Welcome to Orvieto
Orvieto is a city that certainly doesn’t need to be introduced: it is a place of international fame, known throughout the world for its iconic landmark (the Cathedral) and for its excellent position as a crossroads among three regions of central Italy (Umbria, Tuscany and Lazio). However, actually Orvieto is much more: it has a wide territory, making it one of the 50 largest municipalities in Italy, and in the old town it’s impossible not to be enchanted by the architecture of buildings, churches and squares, as well as from numerous interesting archaeological sites of the Orvieto underground.
Like many people, I too knew Orvieto mainly because of the beautiful Gothic facade of the Cathedral, but I finally found the time to visit the city in June 2015 and on that occasion I discovered countless photographic locations that have allowed me to come back home with dozens of new images for the microstock market, as well as with a wonderful memory of that day. This is the story of my photowalk in Orvieto.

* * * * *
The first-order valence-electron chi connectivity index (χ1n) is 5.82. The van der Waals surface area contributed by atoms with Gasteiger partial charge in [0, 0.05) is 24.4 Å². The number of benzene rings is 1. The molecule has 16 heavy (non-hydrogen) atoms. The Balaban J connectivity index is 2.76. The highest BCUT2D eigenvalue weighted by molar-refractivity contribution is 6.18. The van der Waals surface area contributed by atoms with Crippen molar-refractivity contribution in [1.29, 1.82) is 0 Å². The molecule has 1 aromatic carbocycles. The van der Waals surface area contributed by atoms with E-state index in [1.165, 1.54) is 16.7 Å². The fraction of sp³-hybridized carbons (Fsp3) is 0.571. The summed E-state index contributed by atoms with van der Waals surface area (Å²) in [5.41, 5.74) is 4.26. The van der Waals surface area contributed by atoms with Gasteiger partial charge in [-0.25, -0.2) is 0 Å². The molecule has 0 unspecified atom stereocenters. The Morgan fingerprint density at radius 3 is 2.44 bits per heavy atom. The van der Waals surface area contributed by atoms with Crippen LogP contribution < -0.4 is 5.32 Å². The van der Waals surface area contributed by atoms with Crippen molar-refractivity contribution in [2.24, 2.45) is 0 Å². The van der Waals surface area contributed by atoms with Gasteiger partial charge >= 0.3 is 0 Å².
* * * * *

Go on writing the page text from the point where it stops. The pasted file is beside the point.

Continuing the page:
Orvieto’s distance from Rome is about 130 km (about 160 km from Florence and about 80 km from Perugia) and the city is easily accessible by car via the A1 Highway “Milan-Naples”, on which it has a dedicated exit. From Rome the journey takes about 1 hour and 20 minutes if there’s no traffic. The center of Orvieto is located on the top of a tuff rock and it’s very easy to visit it on foot, so the best thing to do is leave your car at one of the parking lots located in the lower part of the city, like the one near Porta Romana, and reach the historic center using the elevators that lead you from the parking lot to the old town. Coming off the elevator at Via Ripa Medici, with a short walk through Ripa Medici alley and then along Via Garibaldi you will arrive in a few minutes in Piazza della Repubblica, where there is the magnificent medieval Church of St. Andrew, the starting point of this photowalk.